Pig Whisps

Carl Sandburg January 14, 2019
North American
3 min read
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There was an oyster king far in the south who knew how to open oysters and pick out the pearls. He grew rich and all kinds of money came rolling in on him because he was a great oyster opener and knew how to pick out the pearls. The son of this oyster king was named Shovel Ears. And it was hard for him to remember. “He knows how to open oysters but he forgets to pick out the pearls,” said the father of ‘Shovel Ears. He is learning to remember worse and worse and to forget better and better,” said the father of Shovel Ears. Now in that same place far in the south was a little girl with two braids of hair twisted down her back and a face saying, “Here we come—where from?” And her mother called her Pig Wisps. Twice a week Pig Wisps ran to the butcher shop for a soup bone. Before starting she crossed her fingers and then the whole way to the butcher shop kept her fingers crossed. If she met any playmates and they asked her to stop and play crosstag or jackstones or all- around-the-mulberry-bush or the-green-grass- grew-all-around or drop-the-handkerchief, she told them, “My fingers are crossed and I am running to the butcher shop for a soup bone.” One morning running to the butcher shop she bumped into a big queer boy and bumped him flat on the sidewalk.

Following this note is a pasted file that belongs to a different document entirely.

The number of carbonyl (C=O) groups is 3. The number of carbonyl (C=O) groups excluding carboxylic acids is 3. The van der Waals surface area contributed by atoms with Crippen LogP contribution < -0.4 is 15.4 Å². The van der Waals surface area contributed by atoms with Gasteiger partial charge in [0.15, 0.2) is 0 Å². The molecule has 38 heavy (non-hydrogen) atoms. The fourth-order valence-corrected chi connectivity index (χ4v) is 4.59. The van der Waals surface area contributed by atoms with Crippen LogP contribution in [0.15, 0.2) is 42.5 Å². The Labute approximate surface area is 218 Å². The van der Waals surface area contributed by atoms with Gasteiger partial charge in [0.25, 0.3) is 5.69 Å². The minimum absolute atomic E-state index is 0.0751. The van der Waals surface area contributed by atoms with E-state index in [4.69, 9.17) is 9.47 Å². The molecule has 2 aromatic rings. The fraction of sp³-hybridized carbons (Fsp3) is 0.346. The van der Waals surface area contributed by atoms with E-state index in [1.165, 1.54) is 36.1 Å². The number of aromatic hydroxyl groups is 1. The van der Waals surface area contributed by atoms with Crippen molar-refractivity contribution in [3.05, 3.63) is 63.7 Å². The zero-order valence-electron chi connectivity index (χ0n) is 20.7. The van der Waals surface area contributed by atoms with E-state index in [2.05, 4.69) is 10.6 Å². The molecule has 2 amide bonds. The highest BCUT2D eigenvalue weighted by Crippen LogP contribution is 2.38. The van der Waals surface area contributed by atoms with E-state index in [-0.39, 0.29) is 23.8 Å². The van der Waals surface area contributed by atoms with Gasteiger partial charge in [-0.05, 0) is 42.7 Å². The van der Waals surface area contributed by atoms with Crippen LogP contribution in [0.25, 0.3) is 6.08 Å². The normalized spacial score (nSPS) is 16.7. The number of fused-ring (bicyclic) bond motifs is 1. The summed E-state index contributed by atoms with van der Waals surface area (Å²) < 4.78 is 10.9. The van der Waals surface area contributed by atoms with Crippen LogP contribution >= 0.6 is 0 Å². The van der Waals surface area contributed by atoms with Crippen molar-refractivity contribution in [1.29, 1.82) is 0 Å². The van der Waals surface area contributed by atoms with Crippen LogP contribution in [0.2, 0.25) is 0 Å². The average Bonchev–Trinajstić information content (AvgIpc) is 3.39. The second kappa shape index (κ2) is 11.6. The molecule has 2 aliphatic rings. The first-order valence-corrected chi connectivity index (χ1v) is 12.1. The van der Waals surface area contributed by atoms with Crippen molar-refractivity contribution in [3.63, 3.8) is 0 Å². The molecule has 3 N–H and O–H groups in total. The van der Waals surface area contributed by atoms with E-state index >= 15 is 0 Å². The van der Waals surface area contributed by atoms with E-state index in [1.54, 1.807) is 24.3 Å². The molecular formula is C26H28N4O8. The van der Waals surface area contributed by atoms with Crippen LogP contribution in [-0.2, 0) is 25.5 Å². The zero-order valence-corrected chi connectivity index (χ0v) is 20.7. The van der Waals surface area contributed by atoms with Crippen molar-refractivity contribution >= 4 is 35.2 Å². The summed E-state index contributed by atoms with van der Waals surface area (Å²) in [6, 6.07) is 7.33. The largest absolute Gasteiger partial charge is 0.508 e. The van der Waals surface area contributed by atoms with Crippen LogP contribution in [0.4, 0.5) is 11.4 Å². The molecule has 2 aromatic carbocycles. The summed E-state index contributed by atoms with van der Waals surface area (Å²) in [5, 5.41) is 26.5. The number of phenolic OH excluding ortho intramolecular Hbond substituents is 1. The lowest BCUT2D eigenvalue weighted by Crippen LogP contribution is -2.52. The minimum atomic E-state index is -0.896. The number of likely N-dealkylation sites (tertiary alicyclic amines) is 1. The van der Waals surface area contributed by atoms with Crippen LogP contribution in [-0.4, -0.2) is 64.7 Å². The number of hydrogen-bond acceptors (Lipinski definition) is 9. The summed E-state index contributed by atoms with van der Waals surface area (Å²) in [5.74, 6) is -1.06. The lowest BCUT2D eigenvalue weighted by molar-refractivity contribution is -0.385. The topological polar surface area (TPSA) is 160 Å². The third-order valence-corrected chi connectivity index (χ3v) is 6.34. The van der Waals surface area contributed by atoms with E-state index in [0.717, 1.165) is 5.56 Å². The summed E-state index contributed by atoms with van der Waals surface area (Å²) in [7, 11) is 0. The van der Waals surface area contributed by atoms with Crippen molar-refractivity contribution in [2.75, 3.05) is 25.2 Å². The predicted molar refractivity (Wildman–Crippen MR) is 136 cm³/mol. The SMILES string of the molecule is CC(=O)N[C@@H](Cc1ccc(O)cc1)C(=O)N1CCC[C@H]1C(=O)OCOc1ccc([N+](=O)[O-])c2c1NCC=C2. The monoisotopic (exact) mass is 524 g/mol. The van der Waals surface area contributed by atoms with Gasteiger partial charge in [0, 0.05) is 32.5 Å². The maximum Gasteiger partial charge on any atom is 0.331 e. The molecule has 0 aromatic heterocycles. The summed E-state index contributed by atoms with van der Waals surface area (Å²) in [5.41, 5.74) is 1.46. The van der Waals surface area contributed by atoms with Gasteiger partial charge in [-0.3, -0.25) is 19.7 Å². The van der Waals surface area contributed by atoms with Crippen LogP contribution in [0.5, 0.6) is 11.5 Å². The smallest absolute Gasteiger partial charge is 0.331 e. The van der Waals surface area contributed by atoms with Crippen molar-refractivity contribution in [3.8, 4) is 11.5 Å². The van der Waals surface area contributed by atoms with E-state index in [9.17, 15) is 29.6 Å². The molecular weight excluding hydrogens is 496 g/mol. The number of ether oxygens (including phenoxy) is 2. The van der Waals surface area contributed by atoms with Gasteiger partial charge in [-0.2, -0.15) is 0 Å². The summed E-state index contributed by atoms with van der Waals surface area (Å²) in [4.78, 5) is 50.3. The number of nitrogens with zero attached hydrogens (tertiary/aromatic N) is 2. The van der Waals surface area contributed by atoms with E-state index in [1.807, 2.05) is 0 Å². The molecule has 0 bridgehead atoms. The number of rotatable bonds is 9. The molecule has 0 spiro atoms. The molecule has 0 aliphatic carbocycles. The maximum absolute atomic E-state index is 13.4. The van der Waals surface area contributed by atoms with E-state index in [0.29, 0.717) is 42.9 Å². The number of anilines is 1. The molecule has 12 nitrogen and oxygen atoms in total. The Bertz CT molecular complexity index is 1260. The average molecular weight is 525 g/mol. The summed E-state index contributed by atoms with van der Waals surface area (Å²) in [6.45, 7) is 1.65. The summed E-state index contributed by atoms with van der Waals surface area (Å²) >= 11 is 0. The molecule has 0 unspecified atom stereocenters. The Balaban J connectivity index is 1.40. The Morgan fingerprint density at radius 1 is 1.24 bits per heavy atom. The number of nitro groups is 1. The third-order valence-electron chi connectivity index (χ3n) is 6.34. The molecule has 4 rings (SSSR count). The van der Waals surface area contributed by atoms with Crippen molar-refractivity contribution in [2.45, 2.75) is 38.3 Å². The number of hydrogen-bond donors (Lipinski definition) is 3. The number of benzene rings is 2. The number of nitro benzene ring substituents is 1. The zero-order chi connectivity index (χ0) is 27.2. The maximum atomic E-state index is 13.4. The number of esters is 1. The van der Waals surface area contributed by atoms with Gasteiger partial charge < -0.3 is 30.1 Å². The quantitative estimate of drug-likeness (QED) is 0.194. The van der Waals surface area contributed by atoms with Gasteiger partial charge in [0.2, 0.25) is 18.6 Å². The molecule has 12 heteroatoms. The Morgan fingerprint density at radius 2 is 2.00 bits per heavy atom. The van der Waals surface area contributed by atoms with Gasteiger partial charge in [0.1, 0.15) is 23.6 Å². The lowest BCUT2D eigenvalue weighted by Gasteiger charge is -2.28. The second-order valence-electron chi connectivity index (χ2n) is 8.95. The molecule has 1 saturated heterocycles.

Did you look where you were running?” she asked him. “I forgot again,” said Shovel Ears. “I remember worse and worse. I forget better and better.” “Cross your fingers like this,” said Pig Wisps, showing him how. He ran to the butcher shop with her, watching her keep her fingers crossed till the butcher gave her the soup bone. “After I get it then the soup bone reminds me to go home with it,” she told him. “But until I get the soup bone I keep my fingers crossed.” Shovel Ears went to his father and began helping his father open oysters. And Shovel Ears kept his fingers crossed to remind him to pick out the pearls. He picked a hundred buckets of pearls the first day and brought his father the longest slippery, shining rope of pearls ever seen in that oyster country.

“How do you do it?” his father asked. “It is the crossed fingers—like this,” said Shovel Ears, crossing his fingers like the letter X. “This is the way to remember better and forget worse.” It was then the oyster king went and told the men who change the alphabets just what happened. When the men who change the alphabets heard just what happened, they decided to put in a new letter, the letter X, near the end of the alphabet, the sign of the crossed fingers. On the wedding day of Pig Wisps and Shovel Ears, the men who change the alphabets all came to the wedding, with their fingers crossed. Pig Wisps and Shovel Ears stood up to be married. They crossed their fingers. They told each other other they would remember their promises.

And Pig Wisps had two ropes of pearls twisted down her back and a sweet young face saying, “Here we come—where from?”

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